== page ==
Are Western Huckleberries Really Huckleberries?

If you are versed in horticulture and other plant-related sciences, you might also wonder if western huckleberries are really huckleberries.  Those of us who live and pick these wild berries in the Pacific Northwest will valiantly defend our precious huckleberries.  

But the OPD website offers an article by Crystal Ligori explaining how huckleberries are not really huckleberries. 

A huckleberry by any other name: The story behind Westerners’ favorite wild berries

“What we commonly called huckleberry [in the West] are native blueberry species, and all the different huckleberries that Are Western Huckleberries Really Huckleberries?we have here are genus Vaccinium which is the same genus as commercial blueberries,” Strik said. “And the same genus as other native blueberry species.” …

Strik explained that true huckleberries, Gaylussacia baccata, have 10 large seeds and are only native to Eastern North America. While they are blue and have a similar look as a blueberry, those 10 large seeds are kind of hard to miss. …

Still, the name is hard to shake, so we’ll split the difference and call these Vaccinium varieties Western huckleberries.

The article continues talking about the growing conditions needed for huckleberries to survive.

Climate is critical to Western huckleberries. In fact, it is one of the main reasons you don’t see the berries growing in backyards across the country. …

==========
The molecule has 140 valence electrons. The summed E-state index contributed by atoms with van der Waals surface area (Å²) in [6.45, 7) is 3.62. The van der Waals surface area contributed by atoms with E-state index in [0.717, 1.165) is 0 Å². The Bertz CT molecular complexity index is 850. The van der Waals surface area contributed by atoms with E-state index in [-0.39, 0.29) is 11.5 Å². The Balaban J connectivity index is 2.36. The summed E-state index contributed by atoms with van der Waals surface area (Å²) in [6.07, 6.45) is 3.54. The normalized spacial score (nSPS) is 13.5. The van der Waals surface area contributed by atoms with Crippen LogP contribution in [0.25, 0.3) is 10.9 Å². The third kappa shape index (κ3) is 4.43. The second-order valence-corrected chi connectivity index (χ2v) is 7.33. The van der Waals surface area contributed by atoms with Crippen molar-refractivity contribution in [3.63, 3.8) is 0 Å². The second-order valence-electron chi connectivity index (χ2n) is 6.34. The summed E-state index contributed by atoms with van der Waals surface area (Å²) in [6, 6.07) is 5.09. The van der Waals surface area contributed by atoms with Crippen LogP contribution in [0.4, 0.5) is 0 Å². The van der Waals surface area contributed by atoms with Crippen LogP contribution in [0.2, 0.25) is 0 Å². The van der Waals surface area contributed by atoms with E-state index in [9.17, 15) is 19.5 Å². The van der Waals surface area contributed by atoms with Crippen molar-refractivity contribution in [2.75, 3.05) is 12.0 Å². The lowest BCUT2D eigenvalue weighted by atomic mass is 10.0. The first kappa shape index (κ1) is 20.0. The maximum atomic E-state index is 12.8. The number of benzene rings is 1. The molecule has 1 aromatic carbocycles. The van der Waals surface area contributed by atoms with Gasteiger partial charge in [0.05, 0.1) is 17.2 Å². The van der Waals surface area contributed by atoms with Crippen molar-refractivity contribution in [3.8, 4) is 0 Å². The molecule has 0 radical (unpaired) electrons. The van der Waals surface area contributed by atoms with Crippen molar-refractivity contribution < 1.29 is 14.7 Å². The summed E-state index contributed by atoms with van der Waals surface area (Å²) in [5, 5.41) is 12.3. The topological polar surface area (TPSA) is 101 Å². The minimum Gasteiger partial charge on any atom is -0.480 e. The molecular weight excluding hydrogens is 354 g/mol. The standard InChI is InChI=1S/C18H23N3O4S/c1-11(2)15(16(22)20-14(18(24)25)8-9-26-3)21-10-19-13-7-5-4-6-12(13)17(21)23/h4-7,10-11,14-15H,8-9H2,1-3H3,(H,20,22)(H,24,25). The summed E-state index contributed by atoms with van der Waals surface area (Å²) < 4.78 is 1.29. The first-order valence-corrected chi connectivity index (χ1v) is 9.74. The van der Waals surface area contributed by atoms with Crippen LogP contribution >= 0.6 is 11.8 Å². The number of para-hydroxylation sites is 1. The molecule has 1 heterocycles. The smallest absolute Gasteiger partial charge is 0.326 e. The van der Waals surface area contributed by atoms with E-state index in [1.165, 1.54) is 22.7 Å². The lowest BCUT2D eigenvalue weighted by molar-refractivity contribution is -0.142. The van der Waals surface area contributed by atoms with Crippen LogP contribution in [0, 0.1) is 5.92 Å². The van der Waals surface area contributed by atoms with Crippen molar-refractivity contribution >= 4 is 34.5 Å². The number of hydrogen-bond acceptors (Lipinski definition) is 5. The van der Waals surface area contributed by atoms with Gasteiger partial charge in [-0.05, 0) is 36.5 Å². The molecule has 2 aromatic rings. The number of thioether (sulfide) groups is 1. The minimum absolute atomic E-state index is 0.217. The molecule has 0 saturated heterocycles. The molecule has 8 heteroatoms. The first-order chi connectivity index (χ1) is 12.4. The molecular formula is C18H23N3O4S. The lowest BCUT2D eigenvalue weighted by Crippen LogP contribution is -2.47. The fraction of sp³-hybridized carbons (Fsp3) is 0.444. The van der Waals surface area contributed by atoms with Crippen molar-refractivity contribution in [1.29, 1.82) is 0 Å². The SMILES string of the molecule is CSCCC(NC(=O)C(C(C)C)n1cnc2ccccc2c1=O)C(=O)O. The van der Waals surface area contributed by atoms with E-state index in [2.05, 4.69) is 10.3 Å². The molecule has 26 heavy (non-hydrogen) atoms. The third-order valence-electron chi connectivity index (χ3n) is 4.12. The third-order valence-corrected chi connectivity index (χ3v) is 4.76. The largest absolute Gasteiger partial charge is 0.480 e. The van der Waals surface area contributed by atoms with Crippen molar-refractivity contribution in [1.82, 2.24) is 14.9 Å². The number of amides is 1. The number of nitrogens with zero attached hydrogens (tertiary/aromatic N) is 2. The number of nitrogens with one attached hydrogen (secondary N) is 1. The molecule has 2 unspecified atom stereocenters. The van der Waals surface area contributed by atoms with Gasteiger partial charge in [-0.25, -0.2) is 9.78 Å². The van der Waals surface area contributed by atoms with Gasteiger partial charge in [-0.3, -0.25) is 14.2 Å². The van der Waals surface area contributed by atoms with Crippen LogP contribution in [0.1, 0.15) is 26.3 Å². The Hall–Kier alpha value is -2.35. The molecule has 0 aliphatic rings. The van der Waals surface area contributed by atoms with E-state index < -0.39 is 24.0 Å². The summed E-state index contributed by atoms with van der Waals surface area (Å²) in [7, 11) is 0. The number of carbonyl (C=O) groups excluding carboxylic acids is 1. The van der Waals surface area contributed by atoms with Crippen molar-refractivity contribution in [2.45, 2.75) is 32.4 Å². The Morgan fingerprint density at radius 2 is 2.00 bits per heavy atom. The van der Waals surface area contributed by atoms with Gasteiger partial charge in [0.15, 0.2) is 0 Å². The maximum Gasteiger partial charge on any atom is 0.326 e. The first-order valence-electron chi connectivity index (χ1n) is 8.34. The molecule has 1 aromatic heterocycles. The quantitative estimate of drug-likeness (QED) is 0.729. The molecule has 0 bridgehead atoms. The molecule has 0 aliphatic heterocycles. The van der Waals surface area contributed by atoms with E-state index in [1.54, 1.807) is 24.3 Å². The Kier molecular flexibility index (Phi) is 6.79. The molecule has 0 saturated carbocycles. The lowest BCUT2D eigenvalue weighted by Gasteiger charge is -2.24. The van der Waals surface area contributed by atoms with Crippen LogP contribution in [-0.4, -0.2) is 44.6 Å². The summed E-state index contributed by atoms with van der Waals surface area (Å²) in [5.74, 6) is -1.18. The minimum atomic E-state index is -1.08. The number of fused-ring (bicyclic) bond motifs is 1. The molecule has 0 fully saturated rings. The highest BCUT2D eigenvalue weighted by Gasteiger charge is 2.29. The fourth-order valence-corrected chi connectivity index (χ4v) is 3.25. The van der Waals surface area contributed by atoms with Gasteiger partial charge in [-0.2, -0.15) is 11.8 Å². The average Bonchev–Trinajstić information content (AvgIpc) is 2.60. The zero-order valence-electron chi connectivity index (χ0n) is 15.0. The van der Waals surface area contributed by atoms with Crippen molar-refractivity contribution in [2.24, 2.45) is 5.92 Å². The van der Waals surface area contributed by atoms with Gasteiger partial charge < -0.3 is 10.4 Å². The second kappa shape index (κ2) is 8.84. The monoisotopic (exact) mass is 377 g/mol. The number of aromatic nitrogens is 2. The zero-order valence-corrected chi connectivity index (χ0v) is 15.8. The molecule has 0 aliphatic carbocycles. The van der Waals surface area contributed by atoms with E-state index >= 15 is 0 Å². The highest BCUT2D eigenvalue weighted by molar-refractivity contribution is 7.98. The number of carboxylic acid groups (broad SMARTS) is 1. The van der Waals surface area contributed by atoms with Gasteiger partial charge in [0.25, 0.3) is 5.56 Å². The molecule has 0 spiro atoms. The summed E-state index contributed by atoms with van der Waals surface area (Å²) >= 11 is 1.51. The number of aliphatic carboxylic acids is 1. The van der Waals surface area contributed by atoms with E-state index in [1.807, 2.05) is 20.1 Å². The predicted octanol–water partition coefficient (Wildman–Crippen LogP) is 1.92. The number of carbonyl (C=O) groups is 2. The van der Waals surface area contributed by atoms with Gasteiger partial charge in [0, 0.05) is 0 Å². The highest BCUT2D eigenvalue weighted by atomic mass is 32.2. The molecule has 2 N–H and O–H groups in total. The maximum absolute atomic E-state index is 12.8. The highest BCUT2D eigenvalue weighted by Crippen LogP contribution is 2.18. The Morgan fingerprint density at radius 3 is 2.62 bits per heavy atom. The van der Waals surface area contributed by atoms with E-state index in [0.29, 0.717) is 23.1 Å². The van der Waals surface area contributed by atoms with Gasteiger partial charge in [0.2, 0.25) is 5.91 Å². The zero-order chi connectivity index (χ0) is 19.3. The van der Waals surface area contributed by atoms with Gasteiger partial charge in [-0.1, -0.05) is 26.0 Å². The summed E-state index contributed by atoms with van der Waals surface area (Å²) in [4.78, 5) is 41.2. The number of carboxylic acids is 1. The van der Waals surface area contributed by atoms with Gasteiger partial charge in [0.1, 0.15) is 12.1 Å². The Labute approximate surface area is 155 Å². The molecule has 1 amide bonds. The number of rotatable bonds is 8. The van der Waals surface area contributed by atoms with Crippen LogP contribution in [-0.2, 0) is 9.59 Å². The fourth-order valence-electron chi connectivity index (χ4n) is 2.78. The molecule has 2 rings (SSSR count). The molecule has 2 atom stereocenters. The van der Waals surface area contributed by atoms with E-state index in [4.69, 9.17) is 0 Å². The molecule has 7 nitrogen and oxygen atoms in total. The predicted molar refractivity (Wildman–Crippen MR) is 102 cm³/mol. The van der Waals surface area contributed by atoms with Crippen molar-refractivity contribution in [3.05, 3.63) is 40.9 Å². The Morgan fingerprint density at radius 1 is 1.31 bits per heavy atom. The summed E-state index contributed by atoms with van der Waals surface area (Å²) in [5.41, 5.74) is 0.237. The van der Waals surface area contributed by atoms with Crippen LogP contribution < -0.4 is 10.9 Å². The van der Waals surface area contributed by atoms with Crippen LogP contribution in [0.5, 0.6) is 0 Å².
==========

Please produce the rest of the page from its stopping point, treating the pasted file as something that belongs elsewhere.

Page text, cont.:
One of the challenges is that many Western huckleberry varieties are adapted to high elevations. They need the colder winters and less sun, thriving in the shorter growing season of high elevations. The plants are also used to the increased humidity that comes with rain and mountain fog.

Strik said she often gets asked why commercial growers aren’t producing Western huckleberries. She explained that in addition to not being adapted to grow at lower elevations, even in ideal conditions, the plants just don’t produce a lot of fruit. …

Western huckleberry season is short, lasting only a few weeks between August and September, and if you’re not foraging them yourselves, prepare to pay a pretty penny.

NOTE:  Huckleberry season varies in different areas around the Pacific Northwest.  The article is focused on Oregon, but in other locations, the season can start in July — depending on the weather!

Also, Gaylussacia baccata (referenced in the article quote), also known as the black huckleberry, typically grows in the New England states of Connecticut, Maine, Massachusetts, New Hampshire, Rhode Island and Vermont.




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